Lawmakers convene in St. Paul today to begin what will be the last session for District 19A House Representative Clark Johnson (D-North Mankato) who announced earlier this year that he will not seek re-election.

For Johnson, he says there is still a lot on the table and lawmakers have to get to it right away.

Rep. Clark Johnson

“This is a very short session and we’ve actually got quite a bit of work to do. Now, the legislature can move at a fast pace, so this is doable. But we’re gonna have to be diligent about getting our job done.”

Next year will feature a large list of new faces in St. Paul as Johnson and ten other house members have indicated they will not seek re-election to the Legislature in 2018. That list doesn’t include the vacancies left by Tony Cornish (R-Vernon Center) and Dan Schoen (D-St. Paul Park) who resigned last year following allegations of sexual harassment.

“One of the very first things we will address is sexual harassment, certainly internally. I though it was very wise that on Wednesday we’re going for training and we need it. I think it’s the kind of thing that professionals in all aspects, all workplaces, really need to look at and seriously learn about because it just can’t be tolerated.”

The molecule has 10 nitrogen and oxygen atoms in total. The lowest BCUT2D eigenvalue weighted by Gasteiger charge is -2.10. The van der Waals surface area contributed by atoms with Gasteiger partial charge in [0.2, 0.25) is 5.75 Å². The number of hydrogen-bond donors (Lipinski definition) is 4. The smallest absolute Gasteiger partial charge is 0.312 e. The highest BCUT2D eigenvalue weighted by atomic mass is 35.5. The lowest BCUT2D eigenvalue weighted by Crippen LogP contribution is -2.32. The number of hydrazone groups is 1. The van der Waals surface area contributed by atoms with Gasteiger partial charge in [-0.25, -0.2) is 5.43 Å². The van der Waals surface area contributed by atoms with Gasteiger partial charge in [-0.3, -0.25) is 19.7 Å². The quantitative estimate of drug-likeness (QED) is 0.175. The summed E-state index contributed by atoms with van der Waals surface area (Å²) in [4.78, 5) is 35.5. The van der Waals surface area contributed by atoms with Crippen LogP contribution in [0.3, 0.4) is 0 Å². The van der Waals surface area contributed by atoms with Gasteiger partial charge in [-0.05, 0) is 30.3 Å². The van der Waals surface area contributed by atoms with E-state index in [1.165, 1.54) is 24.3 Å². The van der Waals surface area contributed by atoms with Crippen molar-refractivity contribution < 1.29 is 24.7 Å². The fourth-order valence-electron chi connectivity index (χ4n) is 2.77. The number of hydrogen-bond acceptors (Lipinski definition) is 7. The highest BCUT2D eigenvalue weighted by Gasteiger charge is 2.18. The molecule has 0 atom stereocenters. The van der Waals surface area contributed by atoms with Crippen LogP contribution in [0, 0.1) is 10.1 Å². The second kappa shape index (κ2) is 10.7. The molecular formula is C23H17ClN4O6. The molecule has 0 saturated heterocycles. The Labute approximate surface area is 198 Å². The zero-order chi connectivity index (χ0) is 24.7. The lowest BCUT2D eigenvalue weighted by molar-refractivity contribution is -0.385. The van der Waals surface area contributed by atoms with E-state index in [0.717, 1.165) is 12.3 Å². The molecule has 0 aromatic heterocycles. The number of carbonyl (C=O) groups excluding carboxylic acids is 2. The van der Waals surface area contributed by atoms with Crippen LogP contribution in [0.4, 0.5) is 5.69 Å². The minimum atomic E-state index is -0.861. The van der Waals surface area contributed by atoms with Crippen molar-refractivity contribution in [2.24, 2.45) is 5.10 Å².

With items including the bio-diesel mandate, tax conformity, water quality and public employee contracts on the docket, one of the most important items for Johnson will be addressing the Minnesota Care buy-in.

“We need to get a waiver from the federal government, we need to act on this right away and early in the session. So we can work that process. We need to work with the federal government on that. But, I’m encouraged by efforts they have to look at new ways to do things. Minnesota’s in a nice spot here and we can offer something Minnesotans know, Minnesota Care, to everybody on that individual market. I think we absolutely need to move forward on that.”

He adds that another focus will be making the case to increase wages for home health care workers.

“It needs to be done, it’s an industry that’s kind of collapsing in some degree. We can’t have that collapse. If you need that care, you need somebody coming in and ideally you have some continuity in your care. Everybody understands that. These are our family members, these are our neighbors. We’ve gotta do far better on that very important issue.”

This year’s session runs through May 21.